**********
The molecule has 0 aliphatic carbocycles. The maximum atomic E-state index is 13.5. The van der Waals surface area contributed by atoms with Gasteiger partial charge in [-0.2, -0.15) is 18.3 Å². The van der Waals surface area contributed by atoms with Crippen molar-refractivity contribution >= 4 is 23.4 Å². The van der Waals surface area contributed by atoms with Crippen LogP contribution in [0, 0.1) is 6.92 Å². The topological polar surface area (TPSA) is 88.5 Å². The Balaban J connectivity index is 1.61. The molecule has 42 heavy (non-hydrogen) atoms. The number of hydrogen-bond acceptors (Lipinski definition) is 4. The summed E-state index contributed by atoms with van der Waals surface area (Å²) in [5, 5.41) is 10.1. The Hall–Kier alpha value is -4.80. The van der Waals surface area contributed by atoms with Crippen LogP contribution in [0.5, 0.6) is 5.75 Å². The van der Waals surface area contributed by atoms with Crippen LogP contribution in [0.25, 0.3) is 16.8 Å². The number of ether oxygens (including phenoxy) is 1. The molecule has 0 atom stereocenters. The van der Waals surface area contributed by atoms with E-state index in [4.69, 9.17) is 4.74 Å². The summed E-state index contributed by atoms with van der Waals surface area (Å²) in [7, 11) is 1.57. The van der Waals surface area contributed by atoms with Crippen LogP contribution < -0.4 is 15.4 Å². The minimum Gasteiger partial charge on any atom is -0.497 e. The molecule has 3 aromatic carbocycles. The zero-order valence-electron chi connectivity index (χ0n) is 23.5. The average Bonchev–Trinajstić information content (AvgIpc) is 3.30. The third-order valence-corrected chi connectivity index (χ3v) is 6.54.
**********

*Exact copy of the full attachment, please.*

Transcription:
The molecule has 0 aliphatic carbocycles. The maximum atomic E-state index is 13.5. The van der Waals surface area contributed by atoms with Gasteiger partial charge in [-0.2, -0.15) is 18.3 Å². The van der Waals surface area contributed by atoms with Crippen molar-refractivity contribution >= 4 is 23.4 Å². The van der Waals surface area contributed by atoms with Crippen LogP contribution in [0, 0.1) is 6.92 Å². The topological polar surface area (TPSA) is 88.5 Å². The Balaban J connectivity index is 1.61. The molecule has 42 heavy (non-hydrogen) atoms. The number of hydrogen-bond acceptors (Lipinski definition) is 4. The summed E-state index contributed by atoms with van der Waals surface area (Å²) in [5, 5.41) is 10.1. The Hall–Kier alpha value is -4.80. The van der Waals surface area contributed by atoms with Crippen LogP contribution in [0.5, 0.6) is 5.75 Å². The van der Waals surface area contributed by atoms with Crippen LogP contribution in [0.25, 0.3) is 16.8 Å². The number of ether oxygens (including phenoxy) is 1. The molecule has 0 atom stereocenters. The van der Waals surface area contributed by atoms with E-state index in [4.69, 9.17) is 4.74 Å². The summed E-state index contributed by atoms with van der Waals surface area (Å²) in [7, 11) is 1.57. The van der Waals surface area contributed by atoms with Crippen LogP contribution < -0.4 is 15.4 Å². The minimum Gasteiger partial charge on any atom is -0.497 e. The molecule has 3 aromatic carbocycles. The zero-order valence-electron chi connectivity index (χ0n) is 23.5. The average Bonchev–Trinajstić information content (AvgIpc) is 3.30. The third-order valence-corrected chi connectivity index (χ3v) is 6.54.